Why is QEMU only available for x86_64?

According to the package information pages here and here, the QEMU packages are only built for x86_64 target. There are 3 things I want to ask:

  1. Why are QEMU and KVM not available for ARM and MIPS architectures? I really want to try out emulating an x86 machine on my ipq4019 router then install Windows XP on it. The CPU may be weak, but it has 512Mib of RAM, which is more than enough to do it.
  2. Why is the package name qemu-x86_64-softmmu instead of qemu-system-x86_64 like desktop distributions call it? I know it doesn't matter, but it sounds confusing to me at first.
  3. It seems the package information database is outdated. Right now it states that the version is 5.0.0, but in fact it is 6.2.0 on OpenWrt 22.03 already.

qemu-kvm can only virtualize CPU in same arch. softmmu is for emulation, might be very slow.
there is CONFIG_KVM for aarch64/riscv in kernel but not enabled in openwrt. raspberry pi 4 owners could enjoy windows 10/11 arm64 VMs in kvm.

qemu-kvm ist one of those packages that need rather a lot of target-arch specific packaging, apart from bootloader and kernel configuration allowing it to run in the first place (and the target board having a supported CPU, enough RAM and reasonably fast I/O to boot a VM). If you want to use qemu on ARM for OpenWrt, you're probably the one to get it working and properly packaged in the first place (not that many others may want to use qemu on their router, even if CPU/ RAM and bootloader would allow it in the first place); x86_64 is just a little easier in this regard.

Yeah. qemu to allow x86 binaries to run on aarch64 with binfmt_misc might in theory be viable on some of the beefier aarch64 devices (Pi4, RK3399, RK3588) if you have some oddball amd64 or x86 Linux binary you REALLY need to run for some odd reason. But ipq4019 is a bit too weak for anything but the most minimal x86 binaries, and the OP's use case of Windows - no, that's not gonna happen, among other things the complete lack of graphics capability in an ipq4019.

I would already have my doubts if the (various) bootloader(s) initializes the right mode (PSCI?) to use kvm at all (virtualizing ARM on ARM, x86 is totally beyond sanity). RPi, sunxi, rockchip, sure, there you can get that working, but ipq40xx, ipq806x, ipq807x, mvebu, mt7623, mt7622 are a totally different topic, especially in terms of bootloader specifics. Either way, it would need someone to do target specific, ground-up research and develoment work to extend the qemu packaging for ARMv7/ ARMv8.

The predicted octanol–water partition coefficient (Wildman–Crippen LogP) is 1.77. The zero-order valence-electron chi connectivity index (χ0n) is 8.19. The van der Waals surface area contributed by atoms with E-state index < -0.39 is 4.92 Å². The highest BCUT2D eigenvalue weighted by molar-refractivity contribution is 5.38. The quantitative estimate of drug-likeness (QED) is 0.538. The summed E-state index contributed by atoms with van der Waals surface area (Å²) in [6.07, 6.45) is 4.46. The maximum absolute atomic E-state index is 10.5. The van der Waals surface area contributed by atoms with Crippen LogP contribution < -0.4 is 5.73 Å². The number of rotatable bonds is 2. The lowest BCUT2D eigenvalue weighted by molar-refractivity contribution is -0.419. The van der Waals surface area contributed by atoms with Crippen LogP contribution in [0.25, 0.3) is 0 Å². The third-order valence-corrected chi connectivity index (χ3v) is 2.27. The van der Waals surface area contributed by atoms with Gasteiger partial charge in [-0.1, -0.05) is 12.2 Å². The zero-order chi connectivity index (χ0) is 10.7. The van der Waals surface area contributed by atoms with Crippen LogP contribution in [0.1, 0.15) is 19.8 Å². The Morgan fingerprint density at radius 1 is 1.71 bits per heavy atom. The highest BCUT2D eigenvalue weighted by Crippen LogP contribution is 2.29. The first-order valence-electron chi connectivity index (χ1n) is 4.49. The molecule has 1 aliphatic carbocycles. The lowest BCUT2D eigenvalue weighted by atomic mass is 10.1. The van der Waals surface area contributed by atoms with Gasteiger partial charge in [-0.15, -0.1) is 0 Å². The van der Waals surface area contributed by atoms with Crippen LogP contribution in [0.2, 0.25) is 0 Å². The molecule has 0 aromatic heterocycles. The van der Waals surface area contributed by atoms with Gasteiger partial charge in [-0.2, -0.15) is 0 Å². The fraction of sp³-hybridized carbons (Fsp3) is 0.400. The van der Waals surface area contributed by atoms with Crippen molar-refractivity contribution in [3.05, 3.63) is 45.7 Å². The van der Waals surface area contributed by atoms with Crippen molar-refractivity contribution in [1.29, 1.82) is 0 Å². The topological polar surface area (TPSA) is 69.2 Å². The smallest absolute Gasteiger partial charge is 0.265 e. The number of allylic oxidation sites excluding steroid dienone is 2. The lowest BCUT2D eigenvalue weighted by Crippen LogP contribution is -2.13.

among other things the complete lack of graphics capability in an ipq4019.

It doesn't matter because QEMU uses the CPU to emulate the GPU of the virtual machine anyway, unless you want to use the para-virtualized virtio-gpu-pci which is useless for Windows guests.

@slh I did not really expect the problem was because of packaging. I always thought that recompiling and packaging is a daily task in Linux world. I had only a little experience with C++ development in the past, so I don't understand such low level stuffs well enough.

It still needs someone to do the task on and for ARMv7, it doesn't do itself.

Btw. the 'easiest' approach to this would be:

  • start with a known good base
    • e.g. Debian/ ARMv7 on RPi2+, sunxi or rockchip
      • take notes what they do to get it working
        • bootloader configuration
        • kernel configuration
        • qemu configuration and packaging
      • assemble a known good virtio VM
  • try to replicate this on OpenWrt, sticking to the same 'easy' SBC environment (RPi2+, sunxi, rockchip)
  • once you have this working and can boot/ use your previously created ARMv7 VM, you may start to look at more "router'ish" platforms (ipq40xx, ipq806x, ipq807x, mt7623, mt7622, mvebu/ARMADA, etc.)
    • the typically ancient OEM bootloaders and their configuration (does it move the ARM core to PSCI) will probably pose quite some issues here.
    • OpenWrt's kernel configuration will likely require additional settings (which would be hard to justify for a default image)
    • static user mode emulation with binfmt would be quite another endeavour
    • RAM size probably puts a halt on (realistic) usage for quite a few devices
    • I/O performance might be detrimental quite quickly as well (especially with something as demanding on I/O performance and IOPS)
    • emulation of foreign architectures (x86_64 on ARM) is a completely different can of worms on top of that)

Possible? Sure, everything is, given enough dedication and efforts spent - but far from trivial (even with the aforementioned 'cheating' of taking a look what the big boys do on SBC like platforms). It's not as simple as adding a config symbol here or there and adjusting some dependencies.

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